- ticket title
- Brexit: Now the Hard Part Begins — What the UK Must Do
- Union of Concerned Scientists See Global Warming Fueling Wildfire Risk
- The ‘Beijing Consensus’ & Prospects for Democratic Development in China and Beyond
- Flood Hazard Risk Exposure in the United States an Issue After Harvey and Irma
- Russia weighs in on Bannon-free White House
The large-scale nuclear disaster at Japan’s Fukushima Daiichi Nuclear Power Plant has acted as a wakeup call for the international community, engendering deep reflection on the consequences of using nuclear energy. The maintenance and servicing of nuclear plants either currently in operation or under construction, and the dismantling of those already decommissioned or on their way to being shut down, are issues of heated debate, as are possible future nuclear projects.
A crucial issue for European Union members, the United States, China and the whole world, is how to ensure appropriate maintenance practices and technology of Russia’s nuclear waste disposal sites, particularly those in the north west of the country. It is pre dicted that an accident involving nuclear infrastructures in that region could easily be more devastating than that at Chernobyl in Ukraine in April 1986.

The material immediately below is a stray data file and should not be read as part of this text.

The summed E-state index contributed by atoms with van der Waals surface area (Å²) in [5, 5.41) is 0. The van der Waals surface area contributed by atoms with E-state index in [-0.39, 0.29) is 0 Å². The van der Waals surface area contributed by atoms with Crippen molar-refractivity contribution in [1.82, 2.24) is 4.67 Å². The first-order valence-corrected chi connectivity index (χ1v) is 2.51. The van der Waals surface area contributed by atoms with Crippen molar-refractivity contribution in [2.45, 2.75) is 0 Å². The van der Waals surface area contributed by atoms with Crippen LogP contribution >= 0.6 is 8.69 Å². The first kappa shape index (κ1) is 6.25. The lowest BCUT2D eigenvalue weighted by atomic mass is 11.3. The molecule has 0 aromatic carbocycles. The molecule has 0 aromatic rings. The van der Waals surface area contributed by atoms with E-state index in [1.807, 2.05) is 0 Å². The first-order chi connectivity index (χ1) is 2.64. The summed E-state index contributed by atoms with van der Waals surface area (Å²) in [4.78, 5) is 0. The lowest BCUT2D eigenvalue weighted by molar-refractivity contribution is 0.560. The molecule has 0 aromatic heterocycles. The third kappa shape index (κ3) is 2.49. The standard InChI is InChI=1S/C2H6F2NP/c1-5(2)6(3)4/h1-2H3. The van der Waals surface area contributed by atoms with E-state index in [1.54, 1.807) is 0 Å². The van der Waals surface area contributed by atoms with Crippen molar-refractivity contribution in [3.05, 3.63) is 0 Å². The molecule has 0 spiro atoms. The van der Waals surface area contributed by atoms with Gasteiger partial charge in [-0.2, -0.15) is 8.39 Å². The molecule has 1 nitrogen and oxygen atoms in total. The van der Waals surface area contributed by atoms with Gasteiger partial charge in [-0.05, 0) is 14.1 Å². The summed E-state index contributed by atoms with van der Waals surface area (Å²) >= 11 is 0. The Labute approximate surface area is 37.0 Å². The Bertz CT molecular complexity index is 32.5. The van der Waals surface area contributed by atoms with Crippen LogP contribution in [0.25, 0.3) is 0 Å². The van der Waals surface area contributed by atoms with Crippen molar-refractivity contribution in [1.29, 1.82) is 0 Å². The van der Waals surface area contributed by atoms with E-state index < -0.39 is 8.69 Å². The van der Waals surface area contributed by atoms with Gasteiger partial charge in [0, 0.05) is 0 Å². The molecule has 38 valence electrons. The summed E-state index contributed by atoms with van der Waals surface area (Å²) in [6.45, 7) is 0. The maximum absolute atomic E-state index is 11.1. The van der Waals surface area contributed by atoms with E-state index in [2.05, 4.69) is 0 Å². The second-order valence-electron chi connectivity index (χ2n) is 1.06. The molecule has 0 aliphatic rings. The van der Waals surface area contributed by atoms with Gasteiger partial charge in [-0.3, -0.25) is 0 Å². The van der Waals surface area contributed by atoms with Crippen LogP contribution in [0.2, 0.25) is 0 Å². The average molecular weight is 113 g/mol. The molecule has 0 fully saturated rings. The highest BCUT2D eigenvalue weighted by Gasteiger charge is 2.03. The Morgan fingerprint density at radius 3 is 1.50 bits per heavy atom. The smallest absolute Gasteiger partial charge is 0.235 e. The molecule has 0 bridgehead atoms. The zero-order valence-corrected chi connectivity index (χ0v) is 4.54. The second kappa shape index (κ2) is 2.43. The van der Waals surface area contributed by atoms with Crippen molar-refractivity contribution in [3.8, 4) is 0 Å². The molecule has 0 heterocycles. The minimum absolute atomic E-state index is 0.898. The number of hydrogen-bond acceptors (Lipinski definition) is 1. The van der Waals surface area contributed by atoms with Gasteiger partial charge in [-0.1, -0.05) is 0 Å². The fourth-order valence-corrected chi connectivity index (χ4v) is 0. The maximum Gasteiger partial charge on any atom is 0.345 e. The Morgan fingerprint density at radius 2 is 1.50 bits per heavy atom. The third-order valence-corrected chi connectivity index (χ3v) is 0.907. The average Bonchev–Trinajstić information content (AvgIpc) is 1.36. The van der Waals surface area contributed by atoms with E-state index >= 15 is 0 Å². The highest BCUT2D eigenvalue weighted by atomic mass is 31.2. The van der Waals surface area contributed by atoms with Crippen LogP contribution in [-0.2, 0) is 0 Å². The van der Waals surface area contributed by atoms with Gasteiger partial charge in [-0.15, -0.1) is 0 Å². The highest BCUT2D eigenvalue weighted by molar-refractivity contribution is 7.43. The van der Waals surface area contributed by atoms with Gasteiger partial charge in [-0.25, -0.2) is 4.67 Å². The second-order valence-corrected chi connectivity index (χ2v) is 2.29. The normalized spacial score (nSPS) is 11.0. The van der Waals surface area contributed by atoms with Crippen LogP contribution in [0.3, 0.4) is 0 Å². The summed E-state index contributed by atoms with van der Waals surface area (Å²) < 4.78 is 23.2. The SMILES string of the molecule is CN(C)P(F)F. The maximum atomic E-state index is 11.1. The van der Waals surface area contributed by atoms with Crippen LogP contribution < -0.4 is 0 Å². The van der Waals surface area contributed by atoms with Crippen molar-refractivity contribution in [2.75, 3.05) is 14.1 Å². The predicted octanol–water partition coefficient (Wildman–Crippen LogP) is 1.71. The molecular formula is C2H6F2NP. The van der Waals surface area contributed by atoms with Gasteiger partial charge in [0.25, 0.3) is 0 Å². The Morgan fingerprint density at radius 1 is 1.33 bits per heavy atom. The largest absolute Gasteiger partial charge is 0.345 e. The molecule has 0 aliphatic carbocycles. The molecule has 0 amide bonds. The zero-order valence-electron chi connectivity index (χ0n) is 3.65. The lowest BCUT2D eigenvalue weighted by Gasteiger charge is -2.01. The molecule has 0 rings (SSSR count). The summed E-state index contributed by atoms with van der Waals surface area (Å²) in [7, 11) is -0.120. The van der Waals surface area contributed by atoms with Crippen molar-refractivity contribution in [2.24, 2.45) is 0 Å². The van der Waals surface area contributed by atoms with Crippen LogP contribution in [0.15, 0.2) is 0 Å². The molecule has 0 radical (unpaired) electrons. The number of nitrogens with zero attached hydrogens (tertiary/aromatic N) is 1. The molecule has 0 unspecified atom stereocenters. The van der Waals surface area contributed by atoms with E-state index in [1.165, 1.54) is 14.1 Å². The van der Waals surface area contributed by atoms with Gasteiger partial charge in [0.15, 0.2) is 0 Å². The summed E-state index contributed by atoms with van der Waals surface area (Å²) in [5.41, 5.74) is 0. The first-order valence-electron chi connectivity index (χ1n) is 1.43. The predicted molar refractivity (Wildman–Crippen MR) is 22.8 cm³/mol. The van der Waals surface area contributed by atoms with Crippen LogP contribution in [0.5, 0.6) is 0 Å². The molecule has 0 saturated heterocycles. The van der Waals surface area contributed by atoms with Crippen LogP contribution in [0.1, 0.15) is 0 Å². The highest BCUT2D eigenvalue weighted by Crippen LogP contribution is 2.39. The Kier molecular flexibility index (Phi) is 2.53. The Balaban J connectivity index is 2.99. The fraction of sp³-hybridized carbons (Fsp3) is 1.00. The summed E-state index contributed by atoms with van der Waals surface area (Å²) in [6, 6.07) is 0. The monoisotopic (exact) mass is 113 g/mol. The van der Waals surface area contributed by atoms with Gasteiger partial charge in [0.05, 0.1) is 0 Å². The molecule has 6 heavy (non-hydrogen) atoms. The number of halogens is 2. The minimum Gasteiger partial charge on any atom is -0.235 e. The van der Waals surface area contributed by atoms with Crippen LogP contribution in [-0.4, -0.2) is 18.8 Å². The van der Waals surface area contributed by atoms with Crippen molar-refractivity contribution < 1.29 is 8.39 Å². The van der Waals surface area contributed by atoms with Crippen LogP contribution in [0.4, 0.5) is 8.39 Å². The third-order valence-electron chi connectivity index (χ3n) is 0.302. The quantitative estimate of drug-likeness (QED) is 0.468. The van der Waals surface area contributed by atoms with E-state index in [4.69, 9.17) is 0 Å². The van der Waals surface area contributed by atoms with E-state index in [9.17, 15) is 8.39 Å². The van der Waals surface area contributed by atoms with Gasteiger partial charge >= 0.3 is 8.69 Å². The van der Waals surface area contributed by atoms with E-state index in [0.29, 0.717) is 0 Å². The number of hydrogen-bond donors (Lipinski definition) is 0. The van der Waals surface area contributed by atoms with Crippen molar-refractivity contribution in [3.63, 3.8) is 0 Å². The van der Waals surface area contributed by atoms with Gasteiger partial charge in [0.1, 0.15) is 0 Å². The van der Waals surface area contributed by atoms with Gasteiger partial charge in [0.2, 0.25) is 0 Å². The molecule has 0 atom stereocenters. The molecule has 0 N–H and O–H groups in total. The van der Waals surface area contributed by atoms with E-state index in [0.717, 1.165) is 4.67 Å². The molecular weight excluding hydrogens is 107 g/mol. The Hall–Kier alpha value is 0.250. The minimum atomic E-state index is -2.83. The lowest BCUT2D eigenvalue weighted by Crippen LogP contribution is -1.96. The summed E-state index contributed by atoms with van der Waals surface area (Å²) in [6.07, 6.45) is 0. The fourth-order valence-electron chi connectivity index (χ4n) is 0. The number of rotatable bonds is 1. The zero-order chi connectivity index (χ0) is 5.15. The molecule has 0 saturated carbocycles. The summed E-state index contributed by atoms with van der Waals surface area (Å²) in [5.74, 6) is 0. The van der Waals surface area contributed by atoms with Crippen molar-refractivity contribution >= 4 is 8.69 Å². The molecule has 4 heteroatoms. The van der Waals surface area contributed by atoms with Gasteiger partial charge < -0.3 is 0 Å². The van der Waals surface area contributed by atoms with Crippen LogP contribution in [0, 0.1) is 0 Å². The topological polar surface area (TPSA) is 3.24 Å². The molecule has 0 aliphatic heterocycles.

The North West Region, which includes the Murmansk and Archangelsk Oblasts (provinces), the Novaya Zemlya Territory (Okrug) and the White, Barents and Kara Seas, contains the largest concentration of fissile, radioactive and nuclear materials for either military or civilian application found anywhere on the planet.
Civilian Nuclear Energy fleet Polyarny Zori, a city on the outermost western edge of the Murmansk Fjord, is the largest energy producing locality in the Murmansk Oblast. The city is home to the Kola Power Plant (NPP-1), whose 4 PWRs (pressurized water reactors) were built in two phases.
Published in Political Reflection Magazine Vol. 3 No. 2